There were also no significant differences in Gram-positive urinary tract infections, Gram-negative blood stream or urinary tract infections, coagulase-negative staphylococcus blood stream infection, antibiotic treatment, length of hospital stay, or death.

The results of this trial suggest that some late-onset infections in extremely low birth weight and very preterm neonates may be prevented by using nonsterile gloves in addition to hand hygiene when contacting the patient, bed, or catheter.

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Although no significant difference was observed in the rate of overall late-onset infections between groups, the rate of late-onset infections was lower than expected, resulting in the trial being underpowered to detect differences between groups for this outcome.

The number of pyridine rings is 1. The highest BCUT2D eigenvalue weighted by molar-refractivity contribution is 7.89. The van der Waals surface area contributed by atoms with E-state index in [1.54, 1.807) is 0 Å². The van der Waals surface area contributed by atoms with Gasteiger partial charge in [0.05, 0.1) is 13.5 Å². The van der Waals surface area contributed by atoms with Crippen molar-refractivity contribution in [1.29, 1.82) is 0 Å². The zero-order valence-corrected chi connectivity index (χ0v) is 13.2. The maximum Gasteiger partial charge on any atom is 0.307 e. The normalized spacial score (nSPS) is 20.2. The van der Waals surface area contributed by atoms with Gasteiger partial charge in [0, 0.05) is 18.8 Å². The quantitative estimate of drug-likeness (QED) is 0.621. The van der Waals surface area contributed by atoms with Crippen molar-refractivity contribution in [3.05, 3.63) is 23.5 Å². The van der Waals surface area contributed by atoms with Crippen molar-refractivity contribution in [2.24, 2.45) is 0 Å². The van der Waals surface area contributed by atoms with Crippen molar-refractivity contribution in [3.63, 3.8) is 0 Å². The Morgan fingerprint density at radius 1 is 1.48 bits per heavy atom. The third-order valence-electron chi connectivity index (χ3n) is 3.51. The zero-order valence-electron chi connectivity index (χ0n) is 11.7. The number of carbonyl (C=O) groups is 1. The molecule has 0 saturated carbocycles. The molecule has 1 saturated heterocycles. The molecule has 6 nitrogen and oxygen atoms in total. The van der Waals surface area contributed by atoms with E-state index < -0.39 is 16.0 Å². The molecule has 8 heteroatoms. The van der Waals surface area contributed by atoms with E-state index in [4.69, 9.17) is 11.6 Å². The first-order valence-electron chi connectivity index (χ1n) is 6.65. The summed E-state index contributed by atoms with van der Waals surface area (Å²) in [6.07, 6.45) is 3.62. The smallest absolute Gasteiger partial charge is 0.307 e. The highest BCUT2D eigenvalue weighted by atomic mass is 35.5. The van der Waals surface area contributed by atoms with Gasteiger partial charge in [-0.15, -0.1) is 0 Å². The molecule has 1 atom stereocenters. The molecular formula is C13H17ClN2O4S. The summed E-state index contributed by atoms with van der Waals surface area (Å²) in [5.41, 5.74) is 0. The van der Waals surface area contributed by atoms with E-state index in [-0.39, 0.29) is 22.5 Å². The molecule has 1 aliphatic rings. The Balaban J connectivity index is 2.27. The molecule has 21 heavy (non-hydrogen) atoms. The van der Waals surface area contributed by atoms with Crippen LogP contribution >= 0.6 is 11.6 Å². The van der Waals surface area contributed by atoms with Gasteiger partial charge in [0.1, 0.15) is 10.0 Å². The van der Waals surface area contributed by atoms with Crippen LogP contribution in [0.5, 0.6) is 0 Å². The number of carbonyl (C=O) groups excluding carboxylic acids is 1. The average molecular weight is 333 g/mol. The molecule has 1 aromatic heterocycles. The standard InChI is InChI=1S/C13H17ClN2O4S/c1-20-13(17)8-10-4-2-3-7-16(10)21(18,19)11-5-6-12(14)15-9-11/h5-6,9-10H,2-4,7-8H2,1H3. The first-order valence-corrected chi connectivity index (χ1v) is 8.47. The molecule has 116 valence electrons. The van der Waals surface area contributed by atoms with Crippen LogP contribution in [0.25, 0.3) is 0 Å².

Nonsterile glove use was optional for parents, and extending glove use to include parent contact may further decrease the rate of infection. Hand hygiene compliance was also lower than expected, however, and increasing compliance may affect the rate of infection in all preterm neonates.

Alan Ehrlich, MD, is a deputy editor for DynaMed, in Ipswich, Mass., and assistant clinical professor in Family Medicine, University of Massachusetts Medical School in Worcester.

DynaMed is a database that provides evidence-based information on more than 3,000 clinical topics and is updated daily through systematic surveillance covering more than 500 journals.